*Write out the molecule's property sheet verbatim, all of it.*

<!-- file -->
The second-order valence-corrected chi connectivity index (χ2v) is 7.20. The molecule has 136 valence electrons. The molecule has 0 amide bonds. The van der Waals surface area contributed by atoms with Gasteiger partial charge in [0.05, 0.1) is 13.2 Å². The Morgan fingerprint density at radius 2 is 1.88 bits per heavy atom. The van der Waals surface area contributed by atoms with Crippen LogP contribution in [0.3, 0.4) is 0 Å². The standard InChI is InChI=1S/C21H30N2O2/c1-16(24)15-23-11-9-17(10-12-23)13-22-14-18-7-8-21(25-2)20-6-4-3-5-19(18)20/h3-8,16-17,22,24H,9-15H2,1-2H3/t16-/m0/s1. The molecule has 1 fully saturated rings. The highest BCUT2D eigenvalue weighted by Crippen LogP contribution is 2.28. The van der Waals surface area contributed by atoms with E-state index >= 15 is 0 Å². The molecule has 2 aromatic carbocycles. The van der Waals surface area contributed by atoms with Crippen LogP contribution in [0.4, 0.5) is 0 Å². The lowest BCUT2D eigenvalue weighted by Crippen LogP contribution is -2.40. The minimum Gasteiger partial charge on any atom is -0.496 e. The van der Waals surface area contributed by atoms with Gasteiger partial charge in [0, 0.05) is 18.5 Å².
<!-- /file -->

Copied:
The second-order valence-corrected chi connectivity index (χ2v) is 7.20. The molecule has 136 valence electrons. The molecule has 0 amide bonds. The van der Waals surface area contributed by atoms with Gasteiger partial charge in [0.05, 0.1) is 13.2 Å². The Morgan fingerprint density at radius 2 is 1.88 bits per heavy atom. The van der Waals surface area contributed by atoms with Crippen LogP contribution in [0.3, 0.4) is 0 Å². The standard InChI is InChI=1S/C21H30N2O2/c1-16(24)15-23-11-9-17(10-12-23)13-22-14-18-7-8-21(25-2)20-6-4-3-5-19(18)20/h3-8,16-17,22,24H,9-15H2,1-2H3/t16-/m0/s1. The molecule has 1 fully saturated rings. The highest BCUT2D eigenvalue weighted by Crippen LogP contribution is 2.28. The van der Waals surface area contributed by atoms with E-state index >= 15 is 0 Å². The molecule has 2 aromatic carbocycles. The van der Waals surface area contributed by atoms with Crippen LogP contribution in [0.4, 0.5) is 0 Å². The lowest BCUT2D eigenvalue weighted by Crippen LogP contribution is -2.40. The minimum Gasteiger partial charge on any atom is -0.496 e. The van der Waals surface area contributed by atoms with Gasteiger partial charge in [0, 0.05) is 18.5 Å².